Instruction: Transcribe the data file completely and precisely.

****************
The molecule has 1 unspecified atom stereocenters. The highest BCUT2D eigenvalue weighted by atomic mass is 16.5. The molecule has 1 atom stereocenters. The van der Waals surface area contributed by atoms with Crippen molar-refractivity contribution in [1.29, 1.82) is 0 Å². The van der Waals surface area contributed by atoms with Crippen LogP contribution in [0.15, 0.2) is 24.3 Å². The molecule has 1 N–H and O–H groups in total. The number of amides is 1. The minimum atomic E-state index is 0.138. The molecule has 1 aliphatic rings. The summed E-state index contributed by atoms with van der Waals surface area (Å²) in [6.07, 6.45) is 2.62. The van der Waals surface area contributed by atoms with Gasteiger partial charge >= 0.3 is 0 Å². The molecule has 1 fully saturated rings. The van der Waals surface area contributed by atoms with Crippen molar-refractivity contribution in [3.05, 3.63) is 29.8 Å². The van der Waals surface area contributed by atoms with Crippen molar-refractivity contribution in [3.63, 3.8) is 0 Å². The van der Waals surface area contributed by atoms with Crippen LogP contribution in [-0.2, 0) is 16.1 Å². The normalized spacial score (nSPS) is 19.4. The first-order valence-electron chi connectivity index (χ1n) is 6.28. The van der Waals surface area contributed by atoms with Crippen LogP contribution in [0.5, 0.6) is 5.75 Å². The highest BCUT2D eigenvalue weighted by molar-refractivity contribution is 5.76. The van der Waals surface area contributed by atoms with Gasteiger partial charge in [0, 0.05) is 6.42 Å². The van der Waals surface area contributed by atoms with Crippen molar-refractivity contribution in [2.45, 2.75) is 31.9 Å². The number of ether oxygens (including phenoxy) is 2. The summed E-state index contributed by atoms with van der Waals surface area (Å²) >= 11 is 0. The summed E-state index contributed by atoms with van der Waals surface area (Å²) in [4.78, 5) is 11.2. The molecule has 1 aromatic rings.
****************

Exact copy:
The molecule has 1 unspecified atom stereocenters. The highest BCUT2D eigenvalue weighted by atomic mass is 16.5. The molecule has 1 atom stereocenters. The van der Waals surface area contributed by atoms with Crippen molar-refractivity contribution in [1.29, 1.82) is 0 Å². The van der Waals surface area contributed by atoms with Crippen LogP contribution in [0.15, 0.2) is 24.3 Å². The molecule has 1 N–H and O–H groups in total. The number of amides is 1. The minimum atomic E-state index is 0.138. The molecule has 1 aliphatic rings. The summed E-state index contributed by atoms with van der Waals surface area (Å²) in [6.07, 6.45) is 2.62. The van der Waals surface area contributed by atoms with Gasteiger partial charge >= 0.3 is 0 Å². The molecule has 1 fully saturated rings. The van der Waals surface area contributed by atoms with Crippen molar-refractivity contribution in [3.05, 3.63) is 29.8 Å². The van der Waals surface area contributed by atoms with Crippen molar-refractivity contribution in [3.63, 3.8) is 0 Å². The van der Waals surface area contributed by atoms with Crippen LogP contribution in [-0.2, 0) is 16.1 Å². The normalized spacial score (nSPS) is 19.4. The first-order valence-electron chi connectivity index (χ1n) is 6.28. The van der Waals surface area contributed by atoms with Crippen LogP contribution in [0.5, 0.6) is 5.75 Å². The highest BCUT2D eigenvalue weighted by molar-refractivity contribution is 5.76. The van der Waals surface area contributed by atoms with Gasteiger partial charge in [0, 0.05) is 6.42 Å². The van der Waals surface area contributed by atoms with Crippen molar-refractivity contribution in [2.45, 2.75) is 31.9 Å². The number of ether oxygens (including phenoxy) is 2. The summed E-state index contributed by atoms with van der Waals surface area (Å²) >= 11 is 0. The summed E-state index contributed by atoms with van der Waals surface area (Å²) in [4.78, 5) is 11.2. The molecule has 1 aromatic rings.